Plant-based burgers see big year, but meat sales also rise
This article is more than 3 years old
In 2019, Impossible Foods signed contracts to sell its newest plant-based burgers in grocery stores and more than 17,000 restaurants, including the Burger King chain.
Beyond Meat started selling its latest generation of plant-based burgers in June, with contracts to sell them at grocery stores and restaurants and make test runs at chains including McDonald’s, Dunkin’, and Subway. KFC is testing Beyond’s meatless alternative to chicken.
In July, a report from investment firm UBS called 2019 a breakout year for plant-based alternatives to meat, predicting the $4.5 billion industry would rise to $85 billion by 2030. The New York Times reported in October that meat sellers such as Tyson, Perdue, Hormel, and Smithfield also are selling alternatives to meat products.
The latest plant-based products entered the market during a years-long rise in meat consumption. Department of Agriculture data indicate the average person’s meat consumption has risen each year since 2015, to about 220 pounds annually in 2018. More recent data from the agency indicated U.S. meat production was on pace for another small rise in 2019.
Restaurant Brands, which owns Burger King, told investors in October that adding the Impossible Whopper contributed to 5% sales growth for the third quarter, the chain’s strongest growth since 2015. But the parent company also saw growth in its meat-focused business that quarter: Sales at its fried chicken chain, Popeyes, rose 10%, the chain’s best increase in almost 20 years.
Glynn Tonsor, PhD, a professor of agricultural economics at Kansas State University, said beef sales may keep rising even if nonmeat alternatives gain popularity. He thinks the products can coexist, each gaining larger slices of a growing pie. And he thinks it’s unlikely demand for veterinarians’ services will decline.
Compete or coexist
Rick Husted, vice president of market research for the National Cattlemen’s Beef Association, said in October the average person eats about 58 pounds of beef each year. When beef products and plant-based alternatives are counted together, the alternatives account for 0.5% of the market.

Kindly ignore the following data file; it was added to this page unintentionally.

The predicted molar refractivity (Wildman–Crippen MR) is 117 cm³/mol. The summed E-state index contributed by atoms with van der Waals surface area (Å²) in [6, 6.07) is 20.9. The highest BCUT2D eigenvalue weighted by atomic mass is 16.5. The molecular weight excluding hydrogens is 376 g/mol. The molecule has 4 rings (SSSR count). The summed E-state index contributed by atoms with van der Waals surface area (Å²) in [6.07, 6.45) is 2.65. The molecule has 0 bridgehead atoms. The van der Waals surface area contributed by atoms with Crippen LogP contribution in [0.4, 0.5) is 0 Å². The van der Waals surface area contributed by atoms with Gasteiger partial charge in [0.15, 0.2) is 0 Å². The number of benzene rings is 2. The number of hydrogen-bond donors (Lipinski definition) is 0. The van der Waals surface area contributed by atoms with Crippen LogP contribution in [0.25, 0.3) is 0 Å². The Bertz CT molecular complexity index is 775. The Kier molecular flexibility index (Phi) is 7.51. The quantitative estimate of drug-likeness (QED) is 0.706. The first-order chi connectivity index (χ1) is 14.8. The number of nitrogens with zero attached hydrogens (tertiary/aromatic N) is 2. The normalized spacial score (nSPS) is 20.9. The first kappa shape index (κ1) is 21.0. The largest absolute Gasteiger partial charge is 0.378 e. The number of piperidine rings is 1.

Like Dr. Tonsor, Husted thinks the products introduced in 2019 will coexist with beef, as Boca Burger and Morningstar Farms burgers have done for years.
But Impossible Foods’ founder and CEO Pat Brown said in the company’s Impact Report 2019 that he intends for his product to replace animals in food production by 2035, which he acknowledges would require doubling production and sales each of the next 16 years.
“For Impossible Foods, a sale only counts if it comes at the expense of an animal-derived product,” he said. “As intended, more than 93% of consumers who purchase the Impossible Burger regularly eat meat from animals.”
Dr. K. Fred Gingrich, executive director of the American Association of Bovine Practitioners, said cattle veterinarians always worry about consumer demand for animal products. The average person’s red meat consumption has declined since the 1970s, beef prices have been volatile in recent years, and the dairy industry seems to be pulling out of a substantial price drop over the past five years.
But Dr. Gingrich thinks beef tastes better than even the recent plant-based alternatives. He also thinks it’s great to have so many food choices while animal products retain a place in American diets.
Dr. Harry Snelson, executive director of the American Association of Swine Veterinarians, doubts nonmeat alternatives are having much impact on meat consumption or that swine veterinarians are concerned. He sees the alternatives as an expanding but small part of the food market, with potential to draw more people to restaurants that sell meat and nonmeat products.
If, for example, four people are going to lunch and one is a vegetarian, that group may be more likely to go to Burger King because it has a nonmeat sandwich, Dr. Snelson said.
Demand is complicated
Josh White, executive director of producer education for the NCBA, said he has even seen some indications beef sales rise at the stores where alternatives are introduced.
Dr. Tonsor said he had few data on the impact of Beyond Meat and Impossible Foods on meat sales, other than the figures from the NCBA. Even with better data on sales of the newer products, figuring out why demand is changing is complicated.
Substituting one product for another can be one of many causes.
He also cautions against looking to trends in dairy alternatives for predictions on what will happen in the market for beef. Several products became and remain popular among people who are unable to drink or eat dairy products, which is less of an issue in beef sales.
Dr. Tonsor said communities in other countries are transitioning diets, from rice-centered to chicken-centered or from chicken-centered to beef-centered, and he thinks it’s unlikely people with recent access to meat will be quick to switch back to plant-based products. Even if meatless alternatives gain market share against meat in the U.S., he thinks international demand is strong, and American livestock producers have price and quality advantages over competitors in Brazil, Denmark, and Australia.